It isn't careless hyperbole to say that Silent Light—the third feature by Mexican director Carlos Reygadas, who began with the art-damaged Japón and Battle In Heaven—begins with one of the most magisterial opening shots ever filmed. Without going into too much detail, which couldn't possibly do it justice anyway, Reygadas' camera catches dawn breaking on a new day in a Mennonite farm in Mexico. Like many of the exteriors in the film, it's so idyllic and beautiful that it would be easy to believe that these farmers—completely severed from the modern world in their dress, religion, and language (Plautdietsch, a German derivative)—had carved out their own piece of heaven on Earth. Then Reygadas cuts to the interior, and it's a different story: A large family sits solemnly at the breakfast table, praying quietly. But once they're done saying grace, the tension still remains, broken only by the sound of the pendulum's swing. After eating, the wife and many kids leave for the outdoors. The man, now alone, sobs in heavy jags.
Soon enough, it becomes clear that the husband (Cornelio Wall) has been having an affair with another woman (Maria Pankratz) and isn't inclined to end it, no matter the emotional wreckage it causes in the long term. His wife (Miriam Toews) knows about the affair, but can't do anything to stop it. Their ongoing miseries are set against a backdrop that's vividly realized, charting a way of life that's conspicuously out of place and out of time, yet appealing in spite of the terrible mess these characters are in. Reygadas, a filmmaker with an extraordinary eye for widescreen composition, takes his time as the seasons pass and the betrayals take permanent root.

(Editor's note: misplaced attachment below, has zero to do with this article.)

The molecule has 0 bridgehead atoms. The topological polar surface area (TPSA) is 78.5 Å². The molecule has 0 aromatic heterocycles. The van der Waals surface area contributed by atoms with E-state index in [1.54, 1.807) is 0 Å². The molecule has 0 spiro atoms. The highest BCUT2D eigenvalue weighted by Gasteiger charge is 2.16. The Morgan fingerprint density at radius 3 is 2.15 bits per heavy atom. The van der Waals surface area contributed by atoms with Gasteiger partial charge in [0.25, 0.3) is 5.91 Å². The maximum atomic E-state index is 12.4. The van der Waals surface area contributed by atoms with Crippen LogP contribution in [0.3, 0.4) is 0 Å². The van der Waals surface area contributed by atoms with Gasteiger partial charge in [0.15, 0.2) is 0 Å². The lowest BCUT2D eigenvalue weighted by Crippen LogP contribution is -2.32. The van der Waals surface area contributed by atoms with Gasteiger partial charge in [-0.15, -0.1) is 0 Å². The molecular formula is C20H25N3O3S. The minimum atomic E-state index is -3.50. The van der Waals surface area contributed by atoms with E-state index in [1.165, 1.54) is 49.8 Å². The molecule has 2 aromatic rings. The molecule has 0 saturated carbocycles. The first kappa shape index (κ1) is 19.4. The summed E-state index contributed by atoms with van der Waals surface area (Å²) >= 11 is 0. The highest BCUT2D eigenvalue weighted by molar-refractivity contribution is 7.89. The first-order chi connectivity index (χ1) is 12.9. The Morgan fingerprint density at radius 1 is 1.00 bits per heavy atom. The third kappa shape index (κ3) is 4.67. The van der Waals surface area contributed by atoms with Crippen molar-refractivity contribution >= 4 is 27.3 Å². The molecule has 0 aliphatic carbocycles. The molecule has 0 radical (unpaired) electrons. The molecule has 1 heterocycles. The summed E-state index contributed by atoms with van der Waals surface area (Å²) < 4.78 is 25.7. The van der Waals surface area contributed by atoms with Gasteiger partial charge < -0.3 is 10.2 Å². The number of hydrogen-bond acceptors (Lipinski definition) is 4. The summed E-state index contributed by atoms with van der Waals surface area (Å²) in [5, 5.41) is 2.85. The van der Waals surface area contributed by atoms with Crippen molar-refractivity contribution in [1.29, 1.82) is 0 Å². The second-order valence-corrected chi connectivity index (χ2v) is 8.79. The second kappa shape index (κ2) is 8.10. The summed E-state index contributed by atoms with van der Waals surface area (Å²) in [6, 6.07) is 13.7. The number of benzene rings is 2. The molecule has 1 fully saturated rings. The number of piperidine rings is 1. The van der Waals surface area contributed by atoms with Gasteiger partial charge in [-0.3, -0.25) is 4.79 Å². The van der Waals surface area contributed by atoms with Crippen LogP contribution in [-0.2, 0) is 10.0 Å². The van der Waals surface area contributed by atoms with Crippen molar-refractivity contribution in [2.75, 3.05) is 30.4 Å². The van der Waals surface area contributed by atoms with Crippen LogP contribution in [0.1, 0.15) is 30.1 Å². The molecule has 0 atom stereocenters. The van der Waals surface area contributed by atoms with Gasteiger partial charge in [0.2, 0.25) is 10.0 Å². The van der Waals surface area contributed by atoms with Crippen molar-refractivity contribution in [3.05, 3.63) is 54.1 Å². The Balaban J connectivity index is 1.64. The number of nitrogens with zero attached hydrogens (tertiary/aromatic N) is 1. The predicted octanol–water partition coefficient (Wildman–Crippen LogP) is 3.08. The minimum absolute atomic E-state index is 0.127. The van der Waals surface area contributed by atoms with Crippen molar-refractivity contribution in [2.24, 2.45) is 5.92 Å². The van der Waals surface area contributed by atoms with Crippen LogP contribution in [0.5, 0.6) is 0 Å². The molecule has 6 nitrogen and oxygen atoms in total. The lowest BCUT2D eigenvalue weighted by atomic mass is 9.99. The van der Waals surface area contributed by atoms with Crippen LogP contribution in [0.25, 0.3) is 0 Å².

Many have called Silent Light an extended homage to Carl Dreyer's 1955 transcendentalist classic Ordet, but the differences are telling. Both films are set in isolation among the religiously devout, and both close with a moment of divine grace that unmistakably connects the two movies. But where Dreyer's world is narrow, suffocating, and punishingly austere—not that there's anything wrong with that—Reygadas often proves himself a sensualist with more in common with Terrence Malick than Dreyer. Two magnificent scenes in particular—one where the lovers kiss with colorful lens flares swirling halos around them, and another long sequence where the family bathes in a pool—show just how removed Reygadas' sensibility is. At bottom, Silent Light is less about faith than matters of the heart, and in Reygadas' hands, the ache is bone-deep.